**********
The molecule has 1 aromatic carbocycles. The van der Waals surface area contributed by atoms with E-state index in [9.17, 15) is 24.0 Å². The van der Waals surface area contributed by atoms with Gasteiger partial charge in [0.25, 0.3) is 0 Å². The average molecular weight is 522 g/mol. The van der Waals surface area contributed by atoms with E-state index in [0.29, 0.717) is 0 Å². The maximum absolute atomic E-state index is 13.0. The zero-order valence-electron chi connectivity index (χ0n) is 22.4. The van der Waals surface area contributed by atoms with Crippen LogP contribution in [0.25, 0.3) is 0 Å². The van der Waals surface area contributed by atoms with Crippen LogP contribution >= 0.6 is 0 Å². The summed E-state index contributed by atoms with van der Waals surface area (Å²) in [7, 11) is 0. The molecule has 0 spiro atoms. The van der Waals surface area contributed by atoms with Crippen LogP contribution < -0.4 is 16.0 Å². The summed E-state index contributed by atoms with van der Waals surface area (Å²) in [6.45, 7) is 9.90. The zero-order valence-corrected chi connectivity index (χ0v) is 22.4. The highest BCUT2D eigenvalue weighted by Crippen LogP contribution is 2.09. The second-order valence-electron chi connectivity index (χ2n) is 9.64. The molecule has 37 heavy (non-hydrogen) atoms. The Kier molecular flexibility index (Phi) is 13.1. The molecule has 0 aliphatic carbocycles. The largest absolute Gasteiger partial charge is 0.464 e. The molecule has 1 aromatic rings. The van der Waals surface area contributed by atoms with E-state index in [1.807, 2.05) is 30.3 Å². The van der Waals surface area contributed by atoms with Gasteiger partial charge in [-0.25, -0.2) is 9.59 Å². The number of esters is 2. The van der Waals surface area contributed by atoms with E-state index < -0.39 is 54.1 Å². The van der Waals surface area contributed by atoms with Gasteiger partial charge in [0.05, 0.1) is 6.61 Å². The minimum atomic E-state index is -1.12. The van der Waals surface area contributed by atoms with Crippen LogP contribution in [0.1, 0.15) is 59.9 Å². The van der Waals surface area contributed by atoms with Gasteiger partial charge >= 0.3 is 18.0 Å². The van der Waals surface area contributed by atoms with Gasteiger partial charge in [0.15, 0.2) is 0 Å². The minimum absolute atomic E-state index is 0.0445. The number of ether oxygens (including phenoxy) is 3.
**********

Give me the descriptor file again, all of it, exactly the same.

The molecule has 1 aromatic carbocycles. The van der Waals surface area contributed by atoms with E-state index in [9.17, 15) is 24.0 Å². The van der Waals surface area contributed by atoms with Gasteiger partial charge in [0.25, 0.3) is 0 Å². The average molecular weight is 522 g/mol. The van der Waals surface area contributed by atoms with E-state index in [0.29, 0.717) is 0 Å². The maximum absolute atomic E-state index is 13.0. The zero-order valence-electron chi connectivity index (χ0n) is 22.4. The van der Waals surface area contributed by atoms with Crippen LogP contribution in [0.25, 0.3) is 0 Å². The van der Waals surface area contributed by atoms with Crippen LogP contribution >= 0.6 is 0 Å². The summed E-state index contributed by atoms with van der Waals surface area (Å²) in [7, 11) is 0. The molecule has 0 spiro atoms. The van der Waals surface area contributed by atoms with Crippen LogP contribution < -0.4 is 16.0 Å². The summed E-state index contributed by atoms with van der Waals surface area (Å²) in [6.45, 7) is 9.90. The zero-order valence-corrected chi connectivity index (χ0v) is 22.4. The highest BCUT2D eigenvalue weighted by Crippen LogP contribution is 2.09. The second-order valence-electron chi connectivity index (χ2n) is 9.64. The molecule has 37 heavy (non-hydrogen) atoms. The Kier molecular flexibility index (Phi) is 13.1. The molecule has 0 aliphatic carbocycles. The largest absolute Gasteiger partial charge is 0.464 e. The molecule has 1 aromatic rings. The van der Waals surface area contributed by atoms with E-state index in [1.807, 2.05) is 30.3 Å². The van der Waals surface area contributed by atoms with Gasteiger partial charge in [-0.25, -0.2) is 9.59 Å². The number of esters is 2. The van der Waals surface area contributed by atoms with E-state index < -0.39 is 54.1 Å². The van der Waals surface area contributed by atoms with Gasteiger partial charge in [0.05, 0.1) is 6.61 Å². The minimum atomic E-state index is -1.12. The van der Waals surface area contributed by atoms with Crippen LogP contribution in [0.1, 0.15) is 59.9 Å². The van der Waals surface area contributed by atoms with Gasteiger partial charge >= 0.3 is 18.0 Å². The van der Waals surface area contributed by atoms with Gasteiger partial charge in [0.15, 0.2) is 0 Å². The minimum absolute atomic E-state index is 0.0445. The number of ether oxygens (including phenoxy) is 3.